In this study, we examined the intestinal uptake of thiamin (vitamin B1), riboflavin (vitamin B2) and pyridoxine (vitamin B6) administered at high concentration using intestinal epithelial Caco-2 cells as an in vitro model of drugs and food absorption. The effect of vitamin concentration, culture age, transport direction and incubation temperature on vitamin transport was determined. The vitamin transport was expressed as an apparent permeability coefficient and changes in cumulative fraction transported across epithelial membrane in time. It was found that transepithelial transport of these vitamins is dependent on the experimental factors. At low concentrations an active transport mechanism was observed, whereas at high vitamin concentration a passive transport dominated. At high vitamin concentration the transepithelial flux of vitamins in both directions was similar, which proves the mechanism of passive transport.
Background: Despite long-standing iodine supplementation in Iran, the prevalence of goiter remains high in some areas. This suggests other nutritional deficiencies may be considered as responsible factors for goiter persistence. In the present study we investigated the possible role of vitamin A deficiency (VAD) and low vitamin A status in the etiology of endemic goiter in Semirom, Iran. Materials and Methods: In this cross-sectional study, 1,828 students from 108 primary schools of urban and rural areas of Semirom were selected by multistage random cluster sampling. Thyroid size was estimated in each child by inspection and palpation. Urinary iodine concentration (UIC) and serum retinol (SR) were measured. Results: Overall, 36.7% of schoolchildren had goiter. The median UIC was 18.5 μg/dL. The mean±SD of SR in goitrous and nongoitrous children was 38.84± 10.98 and 39.17±10.85 μg/dL respectively (p=0.82). There were two children with VAD (SR less than 20 μg/dL); one in the goitrous and one in the nongoitrous group. The prevalence of subjects with low vitamin A status (SR less than 30 μg/dL) in the goitrous and nongoitrous groups was 26.2 and 21.5% respectively (p=0.42). Conclusion: Goiter is still a public health problem in this region. Iodine deficiency, VAD or low vitamin A status is not among the contributors of goiter persistence in schoolchildren of Semirom. The role of other micronutrient deficiencies or goitrogens should be investigated.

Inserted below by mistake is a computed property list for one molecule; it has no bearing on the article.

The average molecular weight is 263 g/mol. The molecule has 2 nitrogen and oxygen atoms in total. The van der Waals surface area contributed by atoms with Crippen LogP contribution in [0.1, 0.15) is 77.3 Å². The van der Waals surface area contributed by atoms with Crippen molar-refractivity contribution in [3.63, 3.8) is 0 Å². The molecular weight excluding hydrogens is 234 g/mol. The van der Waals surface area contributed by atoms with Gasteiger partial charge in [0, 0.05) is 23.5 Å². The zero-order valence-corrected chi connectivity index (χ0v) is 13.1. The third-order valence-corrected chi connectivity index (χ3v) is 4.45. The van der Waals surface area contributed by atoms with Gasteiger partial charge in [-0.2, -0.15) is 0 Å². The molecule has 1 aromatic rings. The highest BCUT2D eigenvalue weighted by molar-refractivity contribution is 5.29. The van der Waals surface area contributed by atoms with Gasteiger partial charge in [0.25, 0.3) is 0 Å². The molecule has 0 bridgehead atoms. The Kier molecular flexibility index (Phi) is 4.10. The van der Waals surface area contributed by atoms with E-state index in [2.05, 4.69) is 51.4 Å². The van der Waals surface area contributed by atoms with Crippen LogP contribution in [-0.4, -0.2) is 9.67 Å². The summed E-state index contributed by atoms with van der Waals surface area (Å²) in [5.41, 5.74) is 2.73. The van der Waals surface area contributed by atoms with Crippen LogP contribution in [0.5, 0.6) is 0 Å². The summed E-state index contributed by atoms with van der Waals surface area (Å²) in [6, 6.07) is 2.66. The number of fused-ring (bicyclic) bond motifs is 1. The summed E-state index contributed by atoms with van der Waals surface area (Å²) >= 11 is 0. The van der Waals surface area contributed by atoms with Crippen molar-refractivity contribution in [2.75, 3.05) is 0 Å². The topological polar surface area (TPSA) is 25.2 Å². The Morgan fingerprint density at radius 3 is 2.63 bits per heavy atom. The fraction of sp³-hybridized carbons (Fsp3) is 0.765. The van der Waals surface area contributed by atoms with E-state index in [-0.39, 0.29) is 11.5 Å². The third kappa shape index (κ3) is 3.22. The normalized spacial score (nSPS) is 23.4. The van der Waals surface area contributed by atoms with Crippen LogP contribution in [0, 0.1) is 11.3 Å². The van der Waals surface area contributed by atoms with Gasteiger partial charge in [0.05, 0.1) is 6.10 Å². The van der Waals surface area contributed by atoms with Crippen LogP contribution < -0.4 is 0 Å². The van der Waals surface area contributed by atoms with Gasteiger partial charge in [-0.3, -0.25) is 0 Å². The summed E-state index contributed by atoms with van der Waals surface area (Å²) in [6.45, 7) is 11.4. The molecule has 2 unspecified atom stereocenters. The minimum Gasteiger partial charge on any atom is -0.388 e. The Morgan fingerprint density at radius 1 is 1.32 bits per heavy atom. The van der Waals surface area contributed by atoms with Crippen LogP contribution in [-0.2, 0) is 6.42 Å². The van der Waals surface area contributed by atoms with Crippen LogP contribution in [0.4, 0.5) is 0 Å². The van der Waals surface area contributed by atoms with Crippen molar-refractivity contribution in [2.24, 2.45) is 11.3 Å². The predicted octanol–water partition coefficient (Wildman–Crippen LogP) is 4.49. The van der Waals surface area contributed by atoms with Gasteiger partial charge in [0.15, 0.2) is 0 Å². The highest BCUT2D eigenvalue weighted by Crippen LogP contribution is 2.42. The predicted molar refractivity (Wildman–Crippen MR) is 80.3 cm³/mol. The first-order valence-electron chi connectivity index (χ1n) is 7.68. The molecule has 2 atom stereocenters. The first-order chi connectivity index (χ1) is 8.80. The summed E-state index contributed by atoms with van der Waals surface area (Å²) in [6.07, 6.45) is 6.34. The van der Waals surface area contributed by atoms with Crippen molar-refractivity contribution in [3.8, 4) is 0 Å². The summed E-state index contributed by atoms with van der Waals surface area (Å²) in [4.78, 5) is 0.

The present study investigated the effect of dietary soy protein isolate (SPI) on tumor necrosis factor-α (TNF) productivity in peritoneal macrophages from nephritic and hepatoma-bearing rats. Dietary SPI significantly inhibited the elevated production of TNF by lipopolysaccharide-stimulated macrophages in nephritic and hepatoma-bearing rats compared with dietary casein, while it exerted no influence on the TNF productivity in normal rats. Removal of the minor components contained in SPI by ethanol extraction could significantly or partially restore the reduced TNF production caused by SPI in nephritic and hepatoma-bearing rats, respectively. These results suggest that dietary SPI could suppress the enhanced productivity of TNF associated with the progression of nephritis and hepatoma, and some factors existing in the ethanol extract of SPI are suggested to be involved in suppressing TNF productivity by macrophages.